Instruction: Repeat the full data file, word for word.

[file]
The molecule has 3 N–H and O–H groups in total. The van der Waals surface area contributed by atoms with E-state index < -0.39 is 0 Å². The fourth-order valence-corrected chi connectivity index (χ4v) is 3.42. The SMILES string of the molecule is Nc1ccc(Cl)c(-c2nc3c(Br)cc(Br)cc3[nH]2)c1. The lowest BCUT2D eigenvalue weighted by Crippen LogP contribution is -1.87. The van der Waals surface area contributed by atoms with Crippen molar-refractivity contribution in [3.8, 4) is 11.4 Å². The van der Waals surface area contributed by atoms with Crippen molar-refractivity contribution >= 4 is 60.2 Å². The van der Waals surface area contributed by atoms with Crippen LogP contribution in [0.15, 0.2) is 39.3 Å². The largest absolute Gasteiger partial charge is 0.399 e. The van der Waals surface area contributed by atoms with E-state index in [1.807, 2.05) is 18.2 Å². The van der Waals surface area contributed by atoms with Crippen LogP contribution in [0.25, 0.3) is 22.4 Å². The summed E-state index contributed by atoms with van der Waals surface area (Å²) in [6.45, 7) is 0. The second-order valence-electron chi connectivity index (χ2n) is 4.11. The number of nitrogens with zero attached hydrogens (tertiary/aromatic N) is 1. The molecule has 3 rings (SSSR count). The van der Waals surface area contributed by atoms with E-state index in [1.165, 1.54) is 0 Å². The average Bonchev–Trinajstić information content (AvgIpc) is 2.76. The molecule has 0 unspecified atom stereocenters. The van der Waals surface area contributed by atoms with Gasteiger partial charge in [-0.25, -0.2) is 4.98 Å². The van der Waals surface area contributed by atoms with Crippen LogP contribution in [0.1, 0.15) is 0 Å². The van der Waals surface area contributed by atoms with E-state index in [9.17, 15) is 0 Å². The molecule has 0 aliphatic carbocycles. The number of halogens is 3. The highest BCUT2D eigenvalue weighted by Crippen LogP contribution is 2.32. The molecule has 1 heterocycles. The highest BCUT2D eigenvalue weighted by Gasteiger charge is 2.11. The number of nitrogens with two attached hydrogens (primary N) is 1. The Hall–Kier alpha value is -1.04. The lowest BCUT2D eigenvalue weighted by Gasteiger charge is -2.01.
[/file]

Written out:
The molecule has 3 N–H and O–H groups in total. The van der Waals surface area contributed by atoms with E-state index < -0.39 is 0 Å². The fourth-order valence-corrected chi connectivity index (χ4v) is 3.42. The SMILES string of the molecule is Nc1ccc(Cl)c(-c2nc3c(Br)cc(Br)cc3[nH]2)c1. The lowest BCUT2D eigenvalue weighted by Crippen LogP contribution is -1.87. The van der Waals surface area contributed by atoms with Crippen molar-refractivity contribution in [3.8, 4) is 11.4 Å². The van der Waals surface area contributed by atoms with Crippen molar-refractivity contribution >= 4 is 60.2 Å². The van der Waals surface area contributed by atoms with Crippen LogP contribution in [0.15, 0.2) is 39.3 Å². The largest absolute Gasteiger partial charge is 0.399 e. The van der Waals surface area contributed by atoms with E-state index in [1.807, 2.05) is 18.2 Å². The van der Waals surface area contributed by atoms with Crippen LogP contribution in [0.25, 0.3) is 22.4 Å². The summed E-state index contributed by atoms with van der Waals surface area (Å²) in [6.45, 7) is 0. The second-order valence-electron chi connectivity index (χ2n) is 4.11. The number of nitrogens with zero attached hydrogens (tertiary/aromatic N) is 1. The molecule has 3 rings (SSSR count). The van der Waals surface area contributed by atoms with E-state index in [1.165, 1.54) is 0 Å². The average Bonchev–Trinajstić information content (AvgIpc) is 2.76. The molecule has 0 unspecified atom stereocenters. The van der Waals surface area contributed by atoms with Gasteiger partial charge in [-0.25, -0.2) is 4.98 Å². The van der Waals surface area contributed by atoms with Crippen LogP contribution in [0.1, 0.15) is 0 Å². The van der Waals surface area contributed by atoms with E-state index in [9.17, 15) is 0 Å². The molecule has 0 aliphatic carbocycles. The number of halogens is 3. The highest BCUT2D eigenvalue weighted by Crippen LogP contribution is 2.32. The molecule has 1 heterocycles. The highest BCUT2D eigenvalue weighted by Gasteiger charge is 2.11. The number of nitrogens with two attached hydrogens (primary N) is 1. The Hall–Kier alpha value is -1.04. The lowest BCUT2D eigenvalue weighted by Gasteiger charge is -2.01.